Welcome to the National Equity Atlas, a comprehensive data resource to track, measure, and make the case for inclusive growth.
Join the National Equity Atlas team! PolicyLink is looking for a new associate based out of our Oakland office.
These fact sheets for the #RenterWeekofAction show what renters and the nation would gain from addressing the affordability crisis
This brief examines the demographic divergence between young and old, and its impact on k-12 education spending.

By 2044, the majority of Americans will be people of color. Rising diversity is a tremendous asset—if all can access the resources and opportunities they need to thrive. 

Explore the Atlas to get data on changing demographics, racial inclusion, and the economic benefits of equity—in your city, region, state, and nationwide. Begin with the U.S. Summary to explore indicators like the map below.

Percent people of color:

Rising inequality and persistent inequities prevent many low-income people and people of color from realizing their full potential—compromising the entire economy.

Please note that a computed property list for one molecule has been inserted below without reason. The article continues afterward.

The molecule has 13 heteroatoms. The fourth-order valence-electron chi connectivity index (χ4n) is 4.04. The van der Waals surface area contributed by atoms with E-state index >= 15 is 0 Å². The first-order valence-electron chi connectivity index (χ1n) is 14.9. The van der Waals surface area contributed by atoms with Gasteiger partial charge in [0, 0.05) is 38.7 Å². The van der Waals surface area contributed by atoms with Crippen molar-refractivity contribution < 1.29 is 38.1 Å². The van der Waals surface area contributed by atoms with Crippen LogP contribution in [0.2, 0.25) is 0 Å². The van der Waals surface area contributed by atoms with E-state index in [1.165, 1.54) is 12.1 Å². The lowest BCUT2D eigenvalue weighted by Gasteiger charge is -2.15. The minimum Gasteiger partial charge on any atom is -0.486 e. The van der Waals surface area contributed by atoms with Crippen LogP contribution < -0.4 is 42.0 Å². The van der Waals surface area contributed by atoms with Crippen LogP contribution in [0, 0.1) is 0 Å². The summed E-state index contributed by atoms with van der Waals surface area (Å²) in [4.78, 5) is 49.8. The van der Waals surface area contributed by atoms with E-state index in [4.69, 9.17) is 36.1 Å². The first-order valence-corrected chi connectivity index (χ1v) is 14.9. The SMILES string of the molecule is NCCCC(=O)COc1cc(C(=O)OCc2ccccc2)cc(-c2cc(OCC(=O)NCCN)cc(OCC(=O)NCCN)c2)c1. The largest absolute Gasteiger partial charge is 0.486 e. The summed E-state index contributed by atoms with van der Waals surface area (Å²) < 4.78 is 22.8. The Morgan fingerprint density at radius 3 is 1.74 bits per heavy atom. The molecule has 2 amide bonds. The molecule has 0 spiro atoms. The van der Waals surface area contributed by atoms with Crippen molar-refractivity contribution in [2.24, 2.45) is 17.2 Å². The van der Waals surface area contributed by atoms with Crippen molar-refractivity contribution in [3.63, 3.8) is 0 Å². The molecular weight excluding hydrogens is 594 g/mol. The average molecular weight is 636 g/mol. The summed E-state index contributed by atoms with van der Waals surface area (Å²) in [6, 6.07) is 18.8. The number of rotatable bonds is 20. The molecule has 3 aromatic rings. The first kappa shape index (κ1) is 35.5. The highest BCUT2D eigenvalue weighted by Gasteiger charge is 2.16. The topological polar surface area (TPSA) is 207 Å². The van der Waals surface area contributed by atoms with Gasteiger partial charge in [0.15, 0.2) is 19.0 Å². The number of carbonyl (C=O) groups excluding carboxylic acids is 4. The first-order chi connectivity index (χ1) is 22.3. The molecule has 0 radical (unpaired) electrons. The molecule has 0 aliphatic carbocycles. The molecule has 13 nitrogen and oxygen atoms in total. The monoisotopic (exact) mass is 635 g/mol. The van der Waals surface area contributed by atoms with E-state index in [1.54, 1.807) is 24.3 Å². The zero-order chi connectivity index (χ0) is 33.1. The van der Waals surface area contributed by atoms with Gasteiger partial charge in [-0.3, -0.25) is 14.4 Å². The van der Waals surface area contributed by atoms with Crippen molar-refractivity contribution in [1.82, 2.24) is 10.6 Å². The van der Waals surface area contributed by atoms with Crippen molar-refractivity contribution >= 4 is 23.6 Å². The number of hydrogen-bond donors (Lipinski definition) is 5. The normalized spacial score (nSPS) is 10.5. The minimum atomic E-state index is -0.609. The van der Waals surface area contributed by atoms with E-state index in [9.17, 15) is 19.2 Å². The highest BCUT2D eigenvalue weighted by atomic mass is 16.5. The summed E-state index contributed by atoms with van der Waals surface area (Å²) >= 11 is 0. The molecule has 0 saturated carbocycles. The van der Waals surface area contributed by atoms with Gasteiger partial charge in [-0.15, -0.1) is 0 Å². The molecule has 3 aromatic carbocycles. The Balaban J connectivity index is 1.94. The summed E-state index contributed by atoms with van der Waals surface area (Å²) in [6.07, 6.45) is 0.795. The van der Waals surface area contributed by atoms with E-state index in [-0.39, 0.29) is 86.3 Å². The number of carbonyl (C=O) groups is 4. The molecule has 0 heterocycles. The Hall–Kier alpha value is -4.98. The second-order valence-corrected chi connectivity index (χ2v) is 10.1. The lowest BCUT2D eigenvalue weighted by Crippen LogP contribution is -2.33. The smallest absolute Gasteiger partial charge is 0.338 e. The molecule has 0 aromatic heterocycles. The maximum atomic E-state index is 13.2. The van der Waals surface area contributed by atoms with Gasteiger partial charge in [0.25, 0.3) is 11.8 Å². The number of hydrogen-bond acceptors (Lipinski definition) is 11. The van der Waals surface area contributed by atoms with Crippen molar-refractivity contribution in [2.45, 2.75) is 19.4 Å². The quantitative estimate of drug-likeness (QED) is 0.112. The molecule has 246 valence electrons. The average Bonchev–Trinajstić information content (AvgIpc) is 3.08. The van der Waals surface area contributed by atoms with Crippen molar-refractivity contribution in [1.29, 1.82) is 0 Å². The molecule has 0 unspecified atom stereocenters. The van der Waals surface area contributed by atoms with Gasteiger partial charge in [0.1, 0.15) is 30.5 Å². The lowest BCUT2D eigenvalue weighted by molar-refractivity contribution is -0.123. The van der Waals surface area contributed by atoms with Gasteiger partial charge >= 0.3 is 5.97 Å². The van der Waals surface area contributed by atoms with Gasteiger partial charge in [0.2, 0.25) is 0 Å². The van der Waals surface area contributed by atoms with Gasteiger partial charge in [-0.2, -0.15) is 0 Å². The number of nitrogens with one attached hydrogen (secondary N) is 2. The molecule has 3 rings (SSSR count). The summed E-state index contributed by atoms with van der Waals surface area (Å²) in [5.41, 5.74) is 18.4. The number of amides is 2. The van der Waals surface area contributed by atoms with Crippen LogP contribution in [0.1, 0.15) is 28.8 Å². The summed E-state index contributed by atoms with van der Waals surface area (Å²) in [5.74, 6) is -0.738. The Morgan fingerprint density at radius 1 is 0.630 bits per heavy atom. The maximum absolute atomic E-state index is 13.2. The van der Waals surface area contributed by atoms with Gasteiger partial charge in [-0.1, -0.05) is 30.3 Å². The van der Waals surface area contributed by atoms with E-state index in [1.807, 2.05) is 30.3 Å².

Begin with the U.S. Summary to access key equity indicators, like wages by race shown below.

Median hourly wage by race/ethnicity:

Inclusion is the path to a prosperous and resilient new economy. The nation’s total GDP would have been $2.1 trillion higher in 2012 with racial equity—and every region and state would be stronger with equity.

Begin with the U.S. Summary for data on the economic benefits of equity.

Actual GDP and estimated GDP with racial equity in income (billions):

What's New

November 29, 2017

Our first report in our employment equity in Southern States series is out. Join us for next week’s webinar focused on data for advocacy. To learn more, read our updates.

November 28, 2017

This brief describes why employment equity is critical to Georgia’s economic future and lays out a policy roadmap to achieve employment equity.

September 17, 2017

Produced for the #RenterWeekofAction, these fact sheets highlight the importance of renters and what the nation and cities would gain from addressing the housing affordability crisis.

student-working-at-desk
September 6, 2017

Every percentage-point increase in the racial generation gap is associated with a decrease in state and local per-child education spending of around 1.5 percent.